On time running has been improved significantly in the last 3 years by range of measures, the most important of which was (of course)

      Redefining a train 5 minutes late as being ontime!!

      I think we could improve the system even more if we increased it to 7.!!

      Seriously everythning you say is true.

      My favorite experience is waiting at a “through” station, and watching the “express” crawl to a halt just before the station. It sits there for 2 or 3 minutes. Then the signals change and it goes through the station at 20-30 km/h.

      The best version of this was once waiting for a train at Westmead, This time the driver didn’t notice the signals were red at the end of the platform, so he pulled in and THEN had to stop.

      So we are waiting for he doors to open. Nothing happens. I ask the guard what is going on.

      “This train doesnt stop here”
      “umm but it HAS stopped here”
      “Doesn’t matter , cant let you on”

      Its great to have your faith in the ridiculous restored.

      Tim

      Reply
  • 10. thinkingshift  |  October 20, 2009 at 2:49 am

    you know what Tim, I think I’d cough it up IF the train was like the Portuguese beauty. I do travel a loooooooooong distance each day, up and down the rail line – so I would be prepared to cough up more $$ for a better service. Remember the good old days when things in NSW actually worked well and services were good? getting to be a very distant memory that’s for sure.

    Reply
  • 11. thinkingshift  |  October 20, 2009 at 2:52 am

    I totally believe you Irene. I used to live up your way, so I know what you’re saying. And yep, the Olympics was the time when CityRail had its act together because it didn’t want to be embarrassed in front of international visitors. But the truth is out there with the new timetable. Passengers deserve better than what we’re getting. The last 2 days, the Flyer has stopped at Epping (one of our 3 new stops) – and what happened? No-one getting on could get a seat as the train was already overcrowded.
    Then at Central going to Town Hall, totally packed in like sardines and the guard makes an announcement “sorry for the overcrowding. Thanks for putting up with us”.
    Well you know what CityRail: we’re not putting up with you, the new timetable SUCKS, do something about it. Speak to your customer base; give up the propaganda of saying your trains are on time. Listen to what we’re saying, check out the Twitter stream #cityfail

    Reply
  • 12. thinkingshift  |  October 20, 2009 at 8:43 am

    LOL Tim! great example of the ridiculousness we all have to put up with. Today was a shocker, first day back from school holidays in NSW. The trains at Central this morning going to Town Hall – they had us in there like sardines.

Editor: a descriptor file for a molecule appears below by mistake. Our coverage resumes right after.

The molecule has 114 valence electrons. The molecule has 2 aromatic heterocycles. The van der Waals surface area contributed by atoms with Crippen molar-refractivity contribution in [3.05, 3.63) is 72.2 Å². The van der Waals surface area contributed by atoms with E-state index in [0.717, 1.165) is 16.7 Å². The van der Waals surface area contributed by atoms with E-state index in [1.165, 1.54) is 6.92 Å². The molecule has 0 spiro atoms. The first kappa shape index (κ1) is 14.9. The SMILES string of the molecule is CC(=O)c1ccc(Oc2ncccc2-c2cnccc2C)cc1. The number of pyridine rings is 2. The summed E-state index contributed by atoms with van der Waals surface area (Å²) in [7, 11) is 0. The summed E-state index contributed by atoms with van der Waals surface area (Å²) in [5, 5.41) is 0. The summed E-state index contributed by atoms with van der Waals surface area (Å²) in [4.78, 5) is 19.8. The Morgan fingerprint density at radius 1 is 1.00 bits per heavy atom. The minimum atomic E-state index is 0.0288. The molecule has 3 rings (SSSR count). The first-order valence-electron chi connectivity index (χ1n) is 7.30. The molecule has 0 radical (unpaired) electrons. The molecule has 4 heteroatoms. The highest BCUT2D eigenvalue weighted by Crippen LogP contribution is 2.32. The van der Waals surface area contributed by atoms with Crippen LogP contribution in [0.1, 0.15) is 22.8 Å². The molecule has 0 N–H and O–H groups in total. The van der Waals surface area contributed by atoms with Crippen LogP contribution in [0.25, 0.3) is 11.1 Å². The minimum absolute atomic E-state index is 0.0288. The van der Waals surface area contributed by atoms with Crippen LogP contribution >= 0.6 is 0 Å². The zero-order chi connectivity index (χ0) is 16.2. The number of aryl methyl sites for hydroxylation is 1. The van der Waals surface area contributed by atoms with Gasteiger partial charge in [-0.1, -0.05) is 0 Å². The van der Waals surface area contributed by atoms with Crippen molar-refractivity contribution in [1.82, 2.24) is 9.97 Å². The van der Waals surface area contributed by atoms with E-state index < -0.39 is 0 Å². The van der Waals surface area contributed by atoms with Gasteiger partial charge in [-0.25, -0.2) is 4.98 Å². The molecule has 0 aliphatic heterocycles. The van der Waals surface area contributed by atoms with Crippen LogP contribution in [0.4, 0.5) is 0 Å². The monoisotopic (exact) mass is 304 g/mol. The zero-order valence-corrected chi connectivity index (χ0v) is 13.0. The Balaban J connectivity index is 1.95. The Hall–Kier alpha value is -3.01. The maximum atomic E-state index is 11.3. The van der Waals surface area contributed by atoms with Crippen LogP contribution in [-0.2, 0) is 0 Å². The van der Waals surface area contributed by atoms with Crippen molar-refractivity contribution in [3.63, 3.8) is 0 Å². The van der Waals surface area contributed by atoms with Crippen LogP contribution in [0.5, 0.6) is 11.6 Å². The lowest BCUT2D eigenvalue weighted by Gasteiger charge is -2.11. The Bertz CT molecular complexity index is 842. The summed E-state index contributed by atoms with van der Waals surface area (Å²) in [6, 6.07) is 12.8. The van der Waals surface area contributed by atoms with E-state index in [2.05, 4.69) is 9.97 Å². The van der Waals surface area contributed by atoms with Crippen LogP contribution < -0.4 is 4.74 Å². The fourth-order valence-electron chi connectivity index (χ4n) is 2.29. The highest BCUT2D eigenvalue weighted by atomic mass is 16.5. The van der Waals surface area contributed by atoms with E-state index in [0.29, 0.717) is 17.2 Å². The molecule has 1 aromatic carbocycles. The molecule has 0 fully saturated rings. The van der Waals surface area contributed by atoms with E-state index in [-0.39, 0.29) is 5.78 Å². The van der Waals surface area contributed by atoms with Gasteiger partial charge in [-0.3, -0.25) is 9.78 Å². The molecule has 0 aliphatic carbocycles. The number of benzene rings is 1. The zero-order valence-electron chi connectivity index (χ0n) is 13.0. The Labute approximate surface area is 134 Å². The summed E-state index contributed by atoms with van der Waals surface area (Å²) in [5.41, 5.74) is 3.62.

Now my train in the afternoon leaves from Platform 4 instead of 8 – just a little change – but one that makes it harder for me. I often make the train at the last minute (hey CityRail, passengers work you know!) and I now have to hotfoot it four platforms further to make the train. And if my train into Central is stuck or slow in the tunnel (which is often) – I run the risk of missing this train.

    Reply
  • 13. Richard (Rail Fanatic)  |  July 13, 2011 at 10:19 pm

    The Lisbon-Oporto tilting train now takes 2:35 hours. The rail tracks are being upgraded. The goal is to achieve 2:20 – 2:15 in a few years.

    The same system could be used in Australia: “tilting trains” can use “normal” tracks. Yes, they need to be upgraded, but its far less expensive than TGV system.

    Reply

Leave a Reply

Fill in your details below or click an icon to log in:

WordPress.com Logo

You are commenting using your WordPress.com account. Log Out / Change )

Twitter picture

You are commenting using your Twitter account. Log Out / Change )

Facebook photo

You are commenting using your Facebook account. Log Out / Change )

Google+ photo

You are commenting using your Google+ account. Log Out / Change )

Connecting to %s

Trackback this post  |  Subscribe to the comments via RSS Feed


Search ThinkingShift

   Made in New Zealand
     Thinkingshift is?

Flickr Photos

Zsa Zsa

Zeph

Polocrosse

More Photos
 
This work is licensed under a Creative Commons Attribution 2.5 Australia License.

ThinkingShift Book Club


Kimmar - Find me on Bloggers.com

%d bloggers like this: